Rab Mythic 400 Review
Compare prices at 2 resellers Pros: Ultralight, lofty 900FP down, packs small, solid warmth, waterproof stuff sack
Cons: Short half-length zipper that's prone to snagging, narrow leg dimensions, one size "fits" all
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Our Analysis and Test Results
When comparing the Mythic 400 with its competitors in the backpacking sleeping bag review, it's essential to factor in that the Mythic we tested was a size regular while all the other bags were size long. This does make the comparison more difficult, but it was our only option because the Mythic only comes in one size. Fortunately, a Rab size regular was just long enough for our 6'2" lead tester. Anyone 6'3" or taller, however, will likely be happier in a different bag.
To keep you cozy the Mythic 400 is filled with 14.1 ounces of premium 900 fill power goose down. It also features a small neck baffle and half-length zipper to seal the heat in. With this insulation and features, it receives an EN lower limit temperature rating of 21°F. Our testers feel this rating is accurate compared to other EN-rated bags.
The Mythic 400 is optimized for minimum weight. To accomplish this, it features high fill power down, thin 10-denier Pertex Quantum shell fabric, and a tiny half-length zipper. A size regular tipped our scale at an impressive 1.49 pounds.
We were surprised, however, because this meant the Mythic was slightly heavier than a few other ultra-premium bags that felt warmer, were a size larger, and included burly full-length zippers. Overall, the Mythic is still ultralight, with a great warmth-to-weight ratio, but there a few higher performers.
One aspect of this bag that's sacrificed to achieve its low weight is its comfort. The Mythic 400 features some of the narrowest dimensions of any bag we tried. Testers specifically complained about the lower end of the bag feeling constrictive. We were big fans, however, of softness of its liner fabric and cozy loft of its premium down.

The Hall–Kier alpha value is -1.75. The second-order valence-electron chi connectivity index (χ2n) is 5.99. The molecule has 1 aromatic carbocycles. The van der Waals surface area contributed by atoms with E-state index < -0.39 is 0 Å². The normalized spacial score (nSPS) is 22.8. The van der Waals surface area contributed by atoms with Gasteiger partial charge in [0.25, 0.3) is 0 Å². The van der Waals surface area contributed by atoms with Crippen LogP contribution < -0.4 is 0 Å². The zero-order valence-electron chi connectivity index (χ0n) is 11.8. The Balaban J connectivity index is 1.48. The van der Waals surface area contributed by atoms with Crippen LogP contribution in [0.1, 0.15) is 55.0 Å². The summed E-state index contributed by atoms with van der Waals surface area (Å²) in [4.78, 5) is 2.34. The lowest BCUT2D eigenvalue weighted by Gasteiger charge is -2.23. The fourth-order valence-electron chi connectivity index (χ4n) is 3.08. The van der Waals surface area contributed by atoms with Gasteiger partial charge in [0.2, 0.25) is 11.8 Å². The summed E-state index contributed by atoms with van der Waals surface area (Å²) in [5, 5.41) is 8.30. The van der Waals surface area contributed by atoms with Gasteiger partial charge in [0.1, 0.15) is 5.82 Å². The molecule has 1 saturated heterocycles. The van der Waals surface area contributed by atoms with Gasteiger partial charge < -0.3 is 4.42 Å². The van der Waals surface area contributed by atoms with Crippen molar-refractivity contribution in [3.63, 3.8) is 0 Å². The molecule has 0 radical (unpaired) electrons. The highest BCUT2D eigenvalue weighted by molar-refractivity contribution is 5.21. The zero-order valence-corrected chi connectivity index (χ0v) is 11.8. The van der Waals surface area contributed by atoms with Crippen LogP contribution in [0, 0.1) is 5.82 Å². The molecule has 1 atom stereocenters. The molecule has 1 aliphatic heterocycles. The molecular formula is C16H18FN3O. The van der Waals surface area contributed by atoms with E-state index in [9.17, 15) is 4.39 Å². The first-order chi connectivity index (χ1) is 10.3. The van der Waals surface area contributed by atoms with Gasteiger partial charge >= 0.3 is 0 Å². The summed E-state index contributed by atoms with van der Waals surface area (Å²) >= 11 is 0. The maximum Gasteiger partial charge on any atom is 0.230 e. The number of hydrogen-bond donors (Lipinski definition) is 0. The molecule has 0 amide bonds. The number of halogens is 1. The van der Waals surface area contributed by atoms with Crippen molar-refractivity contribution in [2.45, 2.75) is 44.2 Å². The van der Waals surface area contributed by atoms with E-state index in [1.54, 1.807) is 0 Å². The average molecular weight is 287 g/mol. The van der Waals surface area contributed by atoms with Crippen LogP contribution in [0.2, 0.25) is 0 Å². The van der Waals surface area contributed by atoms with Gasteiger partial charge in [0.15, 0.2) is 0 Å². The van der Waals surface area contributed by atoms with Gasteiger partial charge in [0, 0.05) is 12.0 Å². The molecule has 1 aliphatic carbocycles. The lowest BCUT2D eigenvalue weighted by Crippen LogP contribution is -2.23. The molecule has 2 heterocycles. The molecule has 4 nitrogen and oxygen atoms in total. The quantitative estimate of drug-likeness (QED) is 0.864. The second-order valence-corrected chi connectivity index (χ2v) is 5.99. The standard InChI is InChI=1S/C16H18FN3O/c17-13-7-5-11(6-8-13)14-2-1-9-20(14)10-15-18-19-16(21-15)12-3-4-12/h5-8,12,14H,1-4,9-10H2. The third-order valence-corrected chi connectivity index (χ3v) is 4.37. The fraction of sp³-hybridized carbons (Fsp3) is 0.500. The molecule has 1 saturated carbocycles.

This bag is the only one in the review that comes with a waterproof stuff sack. Although this sack isn't quite as good at compressing the bag as an aftermarket compression sack, it performed better than the other simple drawstring stuff sacks we tried.
Using an aftermarket compression sack we measured its minimum compressed volume at 7.3 liters. This is better than average but not as small as its low weight would suggest.
The performance area most compromised by this bag's desire to be ultralight is its versatility. Our testers found the minimalist half-length zipper to be ineffective at venting excess heat on warmer nights.
In addition, the trapezoidal baffles that hold its down are not continuous. This eliminates the possibility of moving insulation from the top to the underside of the bag to adjust the level of warmth. Other ultra-premium bags with continuous horizontal baffles, like those from Feathered Friends and Western Mountaineering, thus possess a distinct versatility advantage.
Factoring these drawbacks in, we are most confident recommending the Mythic 400 for lightweight missions within a narrow temperature range of overnight lows between roughly 25° and 45°F.
Features and Design
This bag is clearly designed to be ultralight, and all superfluous features have been stripped away for this purpose. Despite these sacrifices, however, it still weighs a couple of ounces more than equal warm, but less expensive rivals. We still like the Mythic's high-quality materials and construction but feel like it doesn't strike a bullseye on what seems to be its overarching design goal.
Due to its ultra-premium down this bag comes with an ultra-premium price tag. However, compared to the other expensive bags the Mythic doesn't stack up particularly well. In fact, for most outdoor applications, our testers would prefer one of the other high-end bags. For this reason, we consider this bag to rank toward the bottom of the field in value.
The Rab Mythic 400 is ultimately a victim of the high expectations set by its high price. On its own, it's an incredibly light and well-made bag. But in direct comparison with other ultra-premium sleeping bags, its deficiencies in comfort and versatility become more apparent. As such we can only recommend it for ultralight travelers if they can find it on sale.
— Jack Cramer